TAMPA — A ground-penetrating radar cart will roll across a corner of King High School starting Wednesday to help determine whether some 250 paupers graves from the mid-20th century were moved before the property was developed.
But evidence has emerged in the past few days indicating that the people buried at the forgotten Ridgewood Cemetery might have been relocated to the city-owned Woodlawn Cemetery, 3412 N Ola Ave.
“There is a very good chance they are in Woodlawn,” said Drew Smith, an associate librarian specializing in genealogy at the University of South Florida.
Hillsborough County school district officials announced Friday they have learned that part of the King High campus, 6815 N 56th St., once was a cemetery. They were tipped off by a cemetery researcher, about two months after archaeologists — acting on news reports in the Tampa Bay Times — learned that bodies remain in the forgotten Zion Cemetery along North Florida Avenue.
Smith bases his belief that the Ridgewood bodies could have been moved on an eight-volume set from an unofficial Hillsborough County cemetery survey conducted in 1985 by the Florida Genealogical Society.
Many of the names listed in city records as buried at Ridgewood also appear in the Genealogical Society’s listings for Woodlawn, indicating the bodies were moved there, Smith said. The city records cover burials from 1942-1954 at Ridgewood, on the corner of 56th Street and Sligh Avenue.
The Genealogical Society’s survey is based on two sources, Smith said — members walked the cemeteries and recorded grave markers and also reviewed available government records. Those names from government records that they did not verify in their visits are marked with an asterisk.
The Woodlawn volume, said Smith, “thanks the cemetery clerk who allowed them to check the original record books for those graves without markers.”
Smith took a few names he found in the city records for Ridgewood and looked them up in the Genealogical Society’s Woodlawn book. He found them there, too, marked with an asterisk and listed as part of Woodlawn’s paupers area where graves are unmarked.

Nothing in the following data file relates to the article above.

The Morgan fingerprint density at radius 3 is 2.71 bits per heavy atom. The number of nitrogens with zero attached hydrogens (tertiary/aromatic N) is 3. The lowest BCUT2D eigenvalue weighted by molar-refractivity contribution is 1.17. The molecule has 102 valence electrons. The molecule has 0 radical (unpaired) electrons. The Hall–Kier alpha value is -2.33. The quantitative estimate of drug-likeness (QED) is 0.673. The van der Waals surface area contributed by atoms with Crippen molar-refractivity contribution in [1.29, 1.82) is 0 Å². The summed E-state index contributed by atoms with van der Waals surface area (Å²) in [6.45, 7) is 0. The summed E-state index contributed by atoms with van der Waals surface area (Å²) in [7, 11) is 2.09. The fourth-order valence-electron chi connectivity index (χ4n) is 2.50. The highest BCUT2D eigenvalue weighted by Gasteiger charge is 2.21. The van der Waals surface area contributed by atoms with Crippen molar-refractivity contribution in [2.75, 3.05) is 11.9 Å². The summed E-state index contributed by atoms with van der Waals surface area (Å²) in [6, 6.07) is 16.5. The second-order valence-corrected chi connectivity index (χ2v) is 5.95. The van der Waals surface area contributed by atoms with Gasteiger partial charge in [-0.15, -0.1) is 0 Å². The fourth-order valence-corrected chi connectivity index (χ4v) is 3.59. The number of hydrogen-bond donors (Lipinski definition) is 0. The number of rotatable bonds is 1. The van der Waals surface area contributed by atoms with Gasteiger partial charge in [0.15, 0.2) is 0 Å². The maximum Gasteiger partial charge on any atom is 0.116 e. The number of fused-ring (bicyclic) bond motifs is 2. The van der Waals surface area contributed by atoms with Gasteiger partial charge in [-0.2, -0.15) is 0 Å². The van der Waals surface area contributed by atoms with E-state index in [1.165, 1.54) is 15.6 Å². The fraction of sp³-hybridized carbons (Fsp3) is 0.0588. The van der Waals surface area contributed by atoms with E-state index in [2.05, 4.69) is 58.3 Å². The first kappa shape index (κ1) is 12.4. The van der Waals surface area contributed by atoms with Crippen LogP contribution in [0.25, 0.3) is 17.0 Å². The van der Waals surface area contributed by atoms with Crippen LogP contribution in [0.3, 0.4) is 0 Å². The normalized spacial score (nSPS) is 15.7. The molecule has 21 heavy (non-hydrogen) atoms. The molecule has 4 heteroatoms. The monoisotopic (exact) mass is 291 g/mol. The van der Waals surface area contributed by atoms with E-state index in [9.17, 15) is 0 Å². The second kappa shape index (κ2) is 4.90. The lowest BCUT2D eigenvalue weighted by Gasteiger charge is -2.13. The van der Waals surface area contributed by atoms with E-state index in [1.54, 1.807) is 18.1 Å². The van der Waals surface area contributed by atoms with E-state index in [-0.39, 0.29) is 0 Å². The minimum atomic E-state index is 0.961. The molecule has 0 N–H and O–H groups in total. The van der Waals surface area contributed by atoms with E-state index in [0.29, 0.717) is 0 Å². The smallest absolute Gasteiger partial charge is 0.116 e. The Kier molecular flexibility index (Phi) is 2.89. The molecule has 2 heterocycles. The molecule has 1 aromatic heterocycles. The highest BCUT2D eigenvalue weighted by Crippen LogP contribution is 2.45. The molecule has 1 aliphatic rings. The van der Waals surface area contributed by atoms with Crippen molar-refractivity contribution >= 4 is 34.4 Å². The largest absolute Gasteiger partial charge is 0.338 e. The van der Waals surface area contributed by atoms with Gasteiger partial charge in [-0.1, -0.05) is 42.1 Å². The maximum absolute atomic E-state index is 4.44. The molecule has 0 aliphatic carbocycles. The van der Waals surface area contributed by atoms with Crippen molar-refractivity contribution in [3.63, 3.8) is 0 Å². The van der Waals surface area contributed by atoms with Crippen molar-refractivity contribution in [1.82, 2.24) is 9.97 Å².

Some years after publishing its eight-volume survey, the Genealogical Society later added the information to FindAGrave, a national online database that enables the public to search and add cemetery records.
The Times plugged 50 Ridgewood names into FindAGrave and all came up with Woodlawn as their burial place.
A fire destroyed Woodlawn’s paper records in 1986, Smith said. They later were reconstructed, said Melissa Consagra, the city of Tampa’s cemetery coordinator. But it was Hillsborough County that handled burials in Woodlawn’s paupers area up through the 1950s "and a little bit later,” Consagra said.
The county will search for those records, spokesman Todd Pratt told the Times.
Is it possible that the genealogical society erred, recording “Woodlawn” because its researchers might never have heard of the long-forgotten Ridgewood Cemetery?
“Genealogists typically don’t make those types of assumptions,” said Rodney Kite-Powell with the Tampa Bay History Center.
Still, he added, “I’m going to contradict myself. They could have made a mistake."
There were no news reports about exhuming the bodies at Ridgewood, an undertaking that likely would generate coverage of some kind, Kite-Powell noted.
“I hope they are in Woodlawn,” Kite-Powell said. “I’d say slightly below 50-50 that they are. The GPR should let us know for certain."
There was no news coverage, either, about moving bodies from the forgotten Zion Cemetery — believed to be Tampa’s first African-American burial ground. So far, archaeologists have discovered 127 coffins on part of the 2½-acre Zion property and they believe some 800 people were interred there.
Archaeologists will focus on the southern portion of the King High campus, areas now used for agricultural programs.
“One of the areas is land with nothing on it,” school district spokeswoman Tanya Arja said. “The other area has a small permanent agricultural workshop, some chicken coops and a fenced area for animals.”
At the Friday news conference, Ridgewood Cemetery was described as a paupers area for African-Americans but Kite-Powell has found evidence that a few white people were buried there, too.
The city sold the one acre-cemetery to a private company in 1957 as part of a larger 40-acre deal. The School Board then purchased the 40 acres in 1959.
The School Board’s deed notes that a cemetery is located on the property but no sign of it exists today. There may been another indication in 1959.
That’s the word from a man who said his father worked for a private engineering company that surveyed the property in 1959.
“They found two or three markers,” said James Tervort, 68, son of the late Lester Tervort.
The grave markers were shaped like flowerpots, Tervort said, and included the names of the deceased. A grove of oak trees also stood near the cemetery, and Tervort would often sit under the trees when he later attended King High.
“The trees marked it as a special place,” Tervort said. “Then a few years ago I noticed the trees were gone.”